Someone like Ball considers it a victory for other animals if we can all just persuade a friend or family member to skip eating meat for one or two meals out of their average week. Actually addressing the underlying issue -- i.e. the prevalent speciesism in this world -- seems unthinkable to him. But the thing is that we're not going to shift the general population's mindset without striking at the root of the problem. We're not going to permanently change their hearts and minds about treating those sentient beings as things by giving someone a high-five if she shuffles out this or that form of animal use while otherwise continuing to use other animals. We're certainly not going to convey that we in any way take the rights of other animals seriously if we giggle and shrug, then gobble up a non-vegan dish with gusto alongside them.
If Matt Ball believes that punching toddlers is wrong, would he suggest to us that we should give a parent a big old hug for agreeing to not punch their toddler one day a week? Would he expect us to call it a victory for toddlers? Would he not agree that what we would need to do is convince those abusive parents that punching toddlers is wrong in and of itself since toddlers shouldn't be punched at all? So why settle for less with other animals and ignore that it's the underlying speciesism guiding non-vegans' behaviour that needs to be addressed in our advocacy?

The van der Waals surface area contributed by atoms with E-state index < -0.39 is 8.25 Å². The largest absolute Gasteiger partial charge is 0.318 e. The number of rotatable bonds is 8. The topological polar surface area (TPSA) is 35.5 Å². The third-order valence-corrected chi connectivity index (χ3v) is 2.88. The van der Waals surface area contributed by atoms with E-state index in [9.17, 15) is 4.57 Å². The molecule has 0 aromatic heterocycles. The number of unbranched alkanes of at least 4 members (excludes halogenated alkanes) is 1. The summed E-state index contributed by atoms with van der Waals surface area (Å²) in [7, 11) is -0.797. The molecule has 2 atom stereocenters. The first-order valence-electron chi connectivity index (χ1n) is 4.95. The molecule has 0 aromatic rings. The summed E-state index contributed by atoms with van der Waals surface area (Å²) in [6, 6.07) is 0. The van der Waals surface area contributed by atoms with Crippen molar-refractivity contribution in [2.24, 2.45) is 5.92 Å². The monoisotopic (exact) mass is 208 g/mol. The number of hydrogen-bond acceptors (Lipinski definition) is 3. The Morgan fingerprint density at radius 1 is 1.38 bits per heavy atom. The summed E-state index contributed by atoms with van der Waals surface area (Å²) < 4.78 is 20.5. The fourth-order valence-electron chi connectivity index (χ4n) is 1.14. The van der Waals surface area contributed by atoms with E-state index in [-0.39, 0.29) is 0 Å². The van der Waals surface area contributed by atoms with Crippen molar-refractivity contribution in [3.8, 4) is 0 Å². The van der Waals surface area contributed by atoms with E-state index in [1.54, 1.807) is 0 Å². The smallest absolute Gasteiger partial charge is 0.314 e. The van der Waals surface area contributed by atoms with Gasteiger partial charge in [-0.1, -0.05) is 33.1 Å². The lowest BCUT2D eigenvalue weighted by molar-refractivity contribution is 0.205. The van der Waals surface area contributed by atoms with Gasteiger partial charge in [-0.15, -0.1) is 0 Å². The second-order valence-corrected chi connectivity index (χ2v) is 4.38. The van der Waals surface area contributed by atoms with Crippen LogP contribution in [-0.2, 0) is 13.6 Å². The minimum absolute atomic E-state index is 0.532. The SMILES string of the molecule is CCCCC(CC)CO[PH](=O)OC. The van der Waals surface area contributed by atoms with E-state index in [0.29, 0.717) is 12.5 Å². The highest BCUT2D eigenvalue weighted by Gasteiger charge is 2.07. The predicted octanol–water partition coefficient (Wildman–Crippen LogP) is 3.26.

So if Barbara J. King is surprised that there would be any sort of "backlash" to her article, maybe she needs to re-examine her understanding of what it means to be vegan. At the very least, she should have done her research before weaving Matt Ball's shaming of ordinary old vegans into her commentary and using a straw man to launch into what she claims is a pro-vegan piece. Far from being pro-vegan, it's just more of the same speciesist fodder from the overwhelmingly and sadly speciesist mainstream media.